The hundred of Micheldever
Introduction

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Victoria County History

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William Page (editor)

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1908

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389

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'The hundred of Micheldever: Introduction', A History of the County of Hampshire: Volume 3 (1908), pp. 389. URL: http://british-history.ac.uk/report.aspx?compid=42008 Date accessed: 22 August 2014.


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THE HUNDRED OF MICHELDEVER

CONTAINING THE PARISHES OF

MICHELDEVER NORTHINGTON POPHAM EAST STRATTON

In 1831 the hundred included, locally speaking, only these four parishes, but quite recently its jurisdiction extended also over Cranborne, Slackstead in Farley Chamberlayne, and Abbots Worthy in Kings Worthy parish. (fn. 1) Of these Cranborne had been granted to the New Minster with Micheldever Hundred, (fn. 2) and both Cranborne and Worthy are separately mentioned in the Domesday Survey as being in Micheldever Hundred. Other lands also included in the hundred in 1086 were Drayton in Barton Stacey, West Stratton, and Popham, whilst Northington and East Stratton were evidently included in the abbey's lands there, though not expressly mentioned. (fn. 3) The jurisdiction of the hundred also extended over Swarraton, (fn. 4) for which the tithingman of Northington answered. (fn. 5) The hundred was assessed at 113 hides in the time of Edward the Confessor, but of these seven hides at Worthy paid no geld. The remaining 106 hides were reduced to 83 hides and half a virgate before 1086.


INDEX MAP to the HUNDRED of MICHELDEVER

INDEX MAP to the HUNDRED of MICHELDEVER

The hundred court was held at Micheldever, (fn. 6) probably in early days at the moot-house mentioned in the boundaries of Micheldever in 901. (fn. 7) The hundred was granted to the New Minster with the manor (q.v.) in the early years of the reign of Edward the Elder, (fn. 8) and its history has since been coincident with that of the manor. In 1282 the abbot complained that the mayor and bailiffs of Winchester, together with certain citizens, had entered the abbey's inclosures within the hundred with a great multitude and seized the attachments for certain trespasses there, a right which should have belonged to the abbey. (fn. 9) Assize of bread and ale was also claimed as appurtenant to the hundred, (fn. 10) and this with other privileges, such as return of writs, freedom from interference by the sheriff, and exemption from pleas, tallage, aids, geld and scot, was confirmed to Henry earl of Southampton in February, 1607–8, (fn. 11) shortly after the restoration of the hundred with his other lands. (fn. 12)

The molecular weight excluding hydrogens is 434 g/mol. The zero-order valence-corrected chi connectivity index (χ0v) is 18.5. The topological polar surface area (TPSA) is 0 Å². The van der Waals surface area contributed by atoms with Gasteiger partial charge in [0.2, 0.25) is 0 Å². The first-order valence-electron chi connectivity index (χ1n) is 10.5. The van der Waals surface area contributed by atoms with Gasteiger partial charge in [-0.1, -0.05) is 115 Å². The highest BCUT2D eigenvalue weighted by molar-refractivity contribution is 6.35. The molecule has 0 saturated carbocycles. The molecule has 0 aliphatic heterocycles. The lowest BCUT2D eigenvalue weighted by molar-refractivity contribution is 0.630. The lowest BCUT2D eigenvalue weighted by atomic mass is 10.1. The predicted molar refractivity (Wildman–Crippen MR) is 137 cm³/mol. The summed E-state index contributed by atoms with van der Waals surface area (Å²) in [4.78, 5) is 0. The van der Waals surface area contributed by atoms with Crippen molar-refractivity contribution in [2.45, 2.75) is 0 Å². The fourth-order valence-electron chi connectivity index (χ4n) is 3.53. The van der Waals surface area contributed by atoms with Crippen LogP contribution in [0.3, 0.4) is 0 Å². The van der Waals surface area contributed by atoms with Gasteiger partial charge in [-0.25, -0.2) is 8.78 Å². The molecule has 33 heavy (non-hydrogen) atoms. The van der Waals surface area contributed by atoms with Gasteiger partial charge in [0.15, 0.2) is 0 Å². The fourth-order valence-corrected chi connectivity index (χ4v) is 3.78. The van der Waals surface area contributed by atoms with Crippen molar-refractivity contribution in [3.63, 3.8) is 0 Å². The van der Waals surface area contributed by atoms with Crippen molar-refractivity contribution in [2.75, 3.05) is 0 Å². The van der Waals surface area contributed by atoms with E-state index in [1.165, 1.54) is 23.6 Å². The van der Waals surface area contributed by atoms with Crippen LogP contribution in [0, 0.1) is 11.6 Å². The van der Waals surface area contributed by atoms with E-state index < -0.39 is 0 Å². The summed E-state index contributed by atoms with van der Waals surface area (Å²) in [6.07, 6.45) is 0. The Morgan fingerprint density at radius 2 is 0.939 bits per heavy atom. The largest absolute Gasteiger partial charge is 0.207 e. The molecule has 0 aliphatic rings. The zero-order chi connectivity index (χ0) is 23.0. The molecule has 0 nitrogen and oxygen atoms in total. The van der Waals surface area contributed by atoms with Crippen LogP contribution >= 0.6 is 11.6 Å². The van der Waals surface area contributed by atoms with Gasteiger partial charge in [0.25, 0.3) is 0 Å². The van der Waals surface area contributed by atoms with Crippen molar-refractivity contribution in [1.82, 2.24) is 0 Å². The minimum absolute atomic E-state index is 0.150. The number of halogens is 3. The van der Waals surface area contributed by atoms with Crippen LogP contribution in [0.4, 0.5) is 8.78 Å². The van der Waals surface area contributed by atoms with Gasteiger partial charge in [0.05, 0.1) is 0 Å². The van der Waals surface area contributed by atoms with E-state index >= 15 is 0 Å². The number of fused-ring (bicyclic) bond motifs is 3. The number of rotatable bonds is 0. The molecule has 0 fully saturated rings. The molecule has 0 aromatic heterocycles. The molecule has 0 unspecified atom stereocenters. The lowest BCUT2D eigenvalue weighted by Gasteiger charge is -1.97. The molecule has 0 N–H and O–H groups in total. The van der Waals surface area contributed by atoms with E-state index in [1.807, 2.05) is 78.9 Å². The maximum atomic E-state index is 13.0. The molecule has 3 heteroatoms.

Footnotes

1 See Ct. Bks. penes Lord Northbrook.
2 Liber de Hyda (Rolls Ser.), 88.
3 V.C.H. Hants, i, 469b.
4 Harl. MS. 1761, No. 49.
5 Ibid. fol. 160.
6 Ibid.; Ct. Bks. penes Lord Northbrook.
7 Liber de Hyda (Rolls Ser.), 86. In the English explanation of the Saxon charter it is called the manor; it is possible, therefore, that this moot-house stood on the site of the present manor farm.
8 Kemble, Codex Dipl. 336.
9 Cal. Pat. 1281–92, p. 47.
10 Plac. de Quo Warr. (Rec. Com.), 766.
11 Pat. 5 Jas. I, pt. 15, m. 1.
12 Ibid. pt. 2, m. 1.